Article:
You have a patient with inflammation. How do you decide which therapeutic option to prescribe? Knowing the patient’s condition is key, but so is knowing the nuances of differences among the available topical agents. For example, is the formulation a solution, suspension, gel, or emulsion? Different formulations result in differences in penetration of the drug, as well as differences for patient instructions. Patients using a suspension drop, for example, have to shake the medication thoroughly before instilling it to ensure a balanced mix.
Potency, cost, and branded versus generic agents are other factors to consider. Additionally, and unfortunately, we live in a world in which our prescriptions are often limited by insurance. As medical optometrists, we want to prescribe what’s best for our patients, but what are we to do when an insurance plan tells us that a particular drug is too expensive and thus not covered? We then have to resort to less effective generic medications that may prolong the treatment period.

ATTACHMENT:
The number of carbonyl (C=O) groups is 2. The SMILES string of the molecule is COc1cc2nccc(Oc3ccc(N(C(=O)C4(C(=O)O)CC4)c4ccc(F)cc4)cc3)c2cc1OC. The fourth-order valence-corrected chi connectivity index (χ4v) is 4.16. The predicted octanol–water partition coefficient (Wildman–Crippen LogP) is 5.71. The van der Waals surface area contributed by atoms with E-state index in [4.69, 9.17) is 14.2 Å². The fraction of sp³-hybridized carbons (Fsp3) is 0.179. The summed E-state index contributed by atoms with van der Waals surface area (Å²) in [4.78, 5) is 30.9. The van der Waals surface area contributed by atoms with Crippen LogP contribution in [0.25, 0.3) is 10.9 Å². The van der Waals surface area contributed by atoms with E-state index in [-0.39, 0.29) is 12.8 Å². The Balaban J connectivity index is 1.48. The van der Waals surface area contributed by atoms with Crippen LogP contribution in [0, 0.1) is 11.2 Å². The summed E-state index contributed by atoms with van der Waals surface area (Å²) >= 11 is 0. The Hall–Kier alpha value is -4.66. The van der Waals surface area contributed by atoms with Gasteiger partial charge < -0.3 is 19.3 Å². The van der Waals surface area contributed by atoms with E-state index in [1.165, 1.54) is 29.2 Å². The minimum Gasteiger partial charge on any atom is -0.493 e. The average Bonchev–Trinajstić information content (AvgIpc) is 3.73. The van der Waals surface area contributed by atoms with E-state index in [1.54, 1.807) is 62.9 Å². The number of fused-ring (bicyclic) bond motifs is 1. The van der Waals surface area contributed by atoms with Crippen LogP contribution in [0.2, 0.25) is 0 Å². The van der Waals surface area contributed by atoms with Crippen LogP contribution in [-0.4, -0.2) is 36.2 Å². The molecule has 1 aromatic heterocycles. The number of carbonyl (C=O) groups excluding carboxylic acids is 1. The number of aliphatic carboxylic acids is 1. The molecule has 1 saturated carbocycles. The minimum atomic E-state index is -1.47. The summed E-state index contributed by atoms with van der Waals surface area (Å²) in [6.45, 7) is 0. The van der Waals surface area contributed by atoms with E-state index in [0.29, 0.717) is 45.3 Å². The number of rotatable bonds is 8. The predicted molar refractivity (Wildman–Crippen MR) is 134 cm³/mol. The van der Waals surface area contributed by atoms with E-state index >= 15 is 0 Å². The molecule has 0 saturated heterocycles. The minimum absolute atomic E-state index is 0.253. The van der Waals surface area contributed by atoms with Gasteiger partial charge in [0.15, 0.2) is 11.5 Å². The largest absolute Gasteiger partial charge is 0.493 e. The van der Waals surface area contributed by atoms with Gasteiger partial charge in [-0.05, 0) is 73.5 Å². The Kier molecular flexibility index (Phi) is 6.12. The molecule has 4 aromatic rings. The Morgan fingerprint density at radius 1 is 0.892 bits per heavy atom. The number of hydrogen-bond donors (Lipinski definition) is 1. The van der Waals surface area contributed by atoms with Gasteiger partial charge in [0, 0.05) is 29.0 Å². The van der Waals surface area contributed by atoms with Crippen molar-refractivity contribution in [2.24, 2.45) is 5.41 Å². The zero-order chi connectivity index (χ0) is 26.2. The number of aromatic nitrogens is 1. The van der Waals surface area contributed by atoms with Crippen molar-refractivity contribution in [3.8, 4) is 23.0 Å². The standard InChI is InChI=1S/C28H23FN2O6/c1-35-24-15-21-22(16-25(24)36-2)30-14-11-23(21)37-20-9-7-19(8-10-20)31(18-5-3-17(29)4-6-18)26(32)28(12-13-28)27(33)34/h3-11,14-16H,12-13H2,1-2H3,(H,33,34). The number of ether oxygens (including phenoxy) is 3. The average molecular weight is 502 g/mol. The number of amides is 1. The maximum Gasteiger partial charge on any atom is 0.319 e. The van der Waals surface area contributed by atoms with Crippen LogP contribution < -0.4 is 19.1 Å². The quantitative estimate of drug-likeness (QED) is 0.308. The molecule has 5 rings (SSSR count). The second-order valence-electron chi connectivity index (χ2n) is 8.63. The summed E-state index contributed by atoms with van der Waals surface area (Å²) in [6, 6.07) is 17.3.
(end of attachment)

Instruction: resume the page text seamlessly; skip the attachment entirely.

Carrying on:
A LOOK AT THE OPTIONS
Not all optometrists know when to use one treatment option over another in the treatment of a patient with ocular inflammation, but those who are medically minded definitely should. Again, it’s heavily dependent on the condition itself.
Topical nonsteroidal antiinflammatory drugs (NSAIDs) are typically used for pain management and for inflammation after cataract surgery, but this class of drug blocks only one branch of the inflammatory cascade, whereas steroids block both arms and are thus much more effective and potent. Following is an overview of some of the most common options for treating ocular inflammation. For additional information on each drug, see the Table on the next page.
Among topical steroids, loteprednol comes to mind first because there are several concentrations available. Also, loteprednol is a good antiinflammatory drug that doesn’t cause spikes in IOP, which is always a concern when prescribing a steroid.